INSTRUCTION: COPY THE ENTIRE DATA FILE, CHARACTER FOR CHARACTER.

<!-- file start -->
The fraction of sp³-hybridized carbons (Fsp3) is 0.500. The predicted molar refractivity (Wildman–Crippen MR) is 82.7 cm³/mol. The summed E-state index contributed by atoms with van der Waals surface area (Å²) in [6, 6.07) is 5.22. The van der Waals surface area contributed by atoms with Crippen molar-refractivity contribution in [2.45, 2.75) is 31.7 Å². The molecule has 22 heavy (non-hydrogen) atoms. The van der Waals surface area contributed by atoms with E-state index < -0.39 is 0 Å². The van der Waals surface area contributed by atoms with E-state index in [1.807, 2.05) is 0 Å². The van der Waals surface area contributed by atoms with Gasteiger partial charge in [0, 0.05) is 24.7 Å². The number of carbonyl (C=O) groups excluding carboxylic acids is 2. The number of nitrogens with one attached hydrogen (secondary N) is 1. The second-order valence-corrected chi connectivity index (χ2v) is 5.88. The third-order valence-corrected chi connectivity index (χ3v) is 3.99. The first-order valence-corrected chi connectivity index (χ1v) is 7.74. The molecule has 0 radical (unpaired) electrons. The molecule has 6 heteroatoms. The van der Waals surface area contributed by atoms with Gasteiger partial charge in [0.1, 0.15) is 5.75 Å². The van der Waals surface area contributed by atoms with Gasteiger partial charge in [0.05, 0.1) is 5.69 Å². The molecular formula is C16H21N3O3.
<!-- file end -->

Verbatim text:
The fraction of sp³-hybridized carbons (Fsp3) is 0.500. The predicted molar refractivity (Wildman–Crippen MR) is 82.7 cm³/mol. The summed E-state index contributed by atoms with van der Waals surface area (Å²) in [6, 6.07) is 5.22. The van der Waals surface area contributed by atoms with Crippen molar-refractivity contribution in [2.45, 2.75) is 31.7 Å². The molecule has 22 heavy (non-hydrogen) atoms. The van der Waals surface area contributed by atoms with E-state index < -0.39 is 0 Å². The van der Waals surface area contributed by atoms with E-state index in [1.807, 2.05) is 0 Å². The van der Waals surface area contributed by atoms with Gasteiger partial charge in [0, 0.05) is 24.7 Å². The number of carbonyl (C=O) groups excluding carboxylic acids is 2. The number of nitrogens with one attached hydrogen (secondary N) is 1. The second-order valence-corrected chi connectivity index (χ2v) is 5.88. The third-order valence-corrected chi connectivity index (χ3v) is 3.99. The first-order valence-corrected chi connectivity index (χ1v) is 7.74. The molecule has 0 radical (unpaired) electrons. The molecule has 6 heteroatoms. The van der Waals surface area contributed by atoms with Gasteiger partial charge in [0.1, 0.15) is 5.75 Å². The van der Waals surface area contributed by atoms with Gasteiger partial charge in [0.05, 0.1) is 5.69 Å². The molecular formula is C16H21N3O3.